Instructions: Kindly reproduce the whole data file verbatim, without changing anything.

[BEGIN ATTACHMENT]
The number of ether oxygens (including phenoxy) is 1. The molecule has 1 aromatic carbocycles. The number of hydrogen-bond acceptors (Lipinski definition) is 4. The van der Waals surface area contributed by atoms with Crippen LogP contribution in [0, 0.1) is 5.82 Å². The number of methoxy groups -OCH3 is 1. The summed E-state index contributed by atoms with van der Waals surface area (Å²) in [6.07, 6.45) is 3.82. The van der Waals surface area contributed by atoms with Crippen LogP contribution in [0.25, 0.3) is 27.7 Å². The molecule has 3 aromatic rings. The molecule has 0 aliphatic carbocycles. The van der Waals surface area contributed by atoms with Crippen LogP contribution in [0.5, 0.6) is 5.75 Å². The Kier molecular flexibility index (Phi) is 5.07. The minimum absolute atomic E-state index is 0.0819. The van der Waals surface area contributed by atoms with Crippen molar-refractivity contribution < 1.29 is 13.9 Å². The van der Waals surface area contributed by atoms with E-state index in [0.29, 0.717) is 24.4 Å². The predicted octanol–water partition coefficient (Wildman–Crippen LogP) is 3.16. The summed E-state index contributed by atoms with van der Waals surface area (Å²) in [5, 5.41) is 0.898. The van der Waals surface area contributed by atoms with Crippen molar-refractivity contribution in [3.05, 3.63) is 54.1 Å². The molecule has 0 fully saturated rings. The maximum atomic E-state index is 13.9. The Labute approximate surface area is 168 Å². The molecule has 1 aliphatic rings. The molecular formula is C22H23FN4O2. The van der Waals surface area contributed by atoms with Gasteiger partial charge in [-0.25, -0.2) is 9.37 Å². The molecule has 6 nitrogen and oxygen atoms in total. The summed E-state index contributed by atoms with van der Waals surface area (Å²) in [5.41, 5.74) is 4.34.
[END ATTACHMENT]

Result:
The number of ether oxygens (including phenoxy) is 1. The molecule has 1 aromatic carbocycles. The number of hydrogen-bond acceptors (Lipinski definition) is 4. The van der Waals surface area contributed by atoms with Crippen LogP contribution in [0, 0.1) is 5.82 Å². The number of methoxy groups -OCH3 is 1. The summed E-state index contributed by atoms with van der Waals surface area (Å²) in [6.07, 6.45) is 3.82. The van der Waals surface area contributed by atoms with Crippen LogP contribution in [0.25, 0.3) is 27.7 Å². The molecule has 3 aromatic rings. The molecule has 0 aliphatic carbocycles. The van der Waals surface area contributed by atoms with Crippen LogP contribution in [0.5, 0.6) is 5.75 Å². The Kier molecular flexibility index (Phi) is 5.07. The minimum absolute atomic E-state index is 0.0819. The van der Waals surface area contributed by atoms with Crippen molar-refractivity contribution < 1.29 is 13.9 Å². The van der Waals surface area contributed by atoms with E-state index in [0.29, 0.717) is 24.4 Å². The predicted octanol–water partition coefficient (Wildman–Crippen LogP) is 3.16. The summed E-state index contributed by atoms with van der Waals surface area (Å²) in [5, 5.41) is 0.898. The van der Waals surface area contributed by atoms with Crippen molar-refractivity contribution in [3.05, 3.63) is 54.1 Å². The molecule has 0 fully saturated rings. The maximum atomic E-state index is 13.9. The Labute approximate surface area is 168 Å². The molecule has 1 aliphatic rings. The molecular formula is C22H23FN4O2. The van der Waals surface area contributed by atoms with Gasteiger partial charge in [-0.25, -0.2) is 9.37 Å². The molecule has 6 nitrogen and oxygen atoms in total. The summed E-state index contributed by atoms with van der Waals surface area (Å²) in [5.41, 5.74) is 4.34.